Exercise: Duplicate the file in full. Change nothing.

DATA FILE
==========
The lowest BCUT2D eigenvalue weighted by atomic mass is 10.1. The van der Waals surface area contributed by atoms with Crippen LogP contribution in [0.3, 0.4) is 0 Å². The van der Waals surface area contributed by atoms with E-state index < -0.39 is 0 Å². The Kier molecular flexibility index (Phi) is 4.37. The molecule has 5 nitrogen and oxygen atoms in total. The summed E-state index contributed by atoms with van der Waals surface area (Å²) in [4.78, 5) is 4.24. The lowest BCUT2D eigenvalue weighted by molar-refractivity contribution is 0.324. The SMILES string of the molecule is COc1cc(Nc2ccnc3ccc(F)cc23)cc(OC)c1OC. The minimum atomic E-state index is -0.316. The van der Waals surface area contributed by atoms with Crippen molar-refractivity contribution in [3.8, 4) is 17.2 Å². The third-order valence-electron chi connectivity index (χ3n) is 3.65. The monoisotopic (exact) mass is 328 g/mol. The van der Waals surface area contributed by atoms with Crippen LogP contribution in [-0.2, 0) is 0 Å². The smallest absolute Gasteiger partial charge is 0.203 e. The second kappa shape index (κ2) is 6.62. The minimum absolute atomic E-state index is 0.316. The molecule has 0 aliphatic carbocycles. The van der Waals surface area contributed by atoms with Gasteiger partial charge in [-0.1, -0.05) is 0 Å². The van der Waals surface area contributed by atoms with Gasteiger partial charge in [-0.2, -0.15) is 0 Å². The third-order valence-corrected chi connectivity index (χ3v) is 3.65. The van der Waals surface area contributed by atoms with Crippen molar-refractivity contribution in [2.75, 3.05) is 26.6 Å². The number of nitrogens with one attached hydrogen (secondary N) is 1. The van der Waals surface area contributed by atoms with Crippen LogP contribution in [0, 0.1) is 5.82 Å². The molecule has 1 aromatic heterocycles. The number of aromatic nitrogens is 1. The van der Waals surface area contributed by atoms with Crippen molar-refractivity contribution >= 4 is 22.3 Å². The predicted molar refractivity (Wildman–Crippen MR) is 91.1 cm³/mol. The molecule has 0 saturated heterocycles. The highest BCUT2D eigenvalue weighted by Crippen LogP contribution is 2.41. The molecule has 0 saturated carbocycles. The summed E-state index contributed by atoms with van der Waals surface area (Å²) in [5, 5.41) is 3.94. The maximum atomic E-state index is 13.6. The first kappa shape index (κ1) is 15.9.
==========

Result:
The lowest BCUT2D eigenvalue weighted by atomic mass is 10.1. The van der Waals surface area contributed by atoms with Crippen LogP contribution in [0.3, 0.4) is 0 Å². The van der Waals surface area contributed by atoms with E-state index < -0.39 is 0 Å². The Kier molecular flexibility index (Phi) is 4.37. The molecule has 5 nitrogen and oxygen atoms in total. The summed E-state index contributed by atoms with van der Waals surface area (Å²) in [4.78, 5) is 4.24. The lowest BCUT2D eigenvalue weighted by molar-refractivity contribution is 0.324. The SMILES string of the molecule is COc1cc(Nc2ccnc3ccc(F)cc23)cc(OC)c1OC. The minimum atomic E-state index is -0.316. The van der Waals surface area contributed by atoms with Crippen molar-refractivity contribution in [3.8, 4) is 17.2 Å². The third-order valence-electron chi connectivity index (χ3n) is 3.65. The monoisotopic (exact) mass is 328 g/mol. The van der Waals surface area contributed by atoms with Crippen LogP contribution in [-0.2, 0) is 0 Å². The smallest absolute Gasteiger partial charge is 0.203 e. The second kappa shape index (κ2) is 6.62. The minimum absolute atomic E-state index is 0.316. The molecule has 0 aliphatic carbocycles. The van der Waals surface area contributed by atoms with Gasteiger partial charge in [-0.1, -0.05) is 0 Å². The van der Waals surface area contributed by atoms with Gasteiger partial charge in [-0.2, -0.15) is 0 Å². The third-order valence-corrected chi connectivity index (χ3v) is 3.65. The van der Waals surface area contributed by atoms with Crippen molar-refractivity contribution in [2.75, 3.05) is 26.6 Å². The number of nitrogens with one attached hydrogen (secondary N) is 1. The van der Waals surface area contributed by atoms with Crippen LogP contribution in [0, 0.1) is 5.82 Å². The molecule has 1 aromatic heterocycles. The number of aromatic nitrogens is 1. The van der Waals surface area contributed by atoms with Crippen molar-refractivity contribution >= 4 is 22.3 Å². The predicted molar refractivity (Wildman–Crippen MR) is 91.1 cm³/mol. The molecule has 0 saturated heterocycles. The highest BCUT2D eigenvalue weighted by Crippen LogP contribution is 2.41. The molecule has 0 saturated carbocycles. The summed E-state index contributed by atoms with van der Waals surface area (Å²) in [5, 5.41) is 3.94. The maximum atomic E-state index is 13.6. The first kappa shape index (κ1) is 15.9.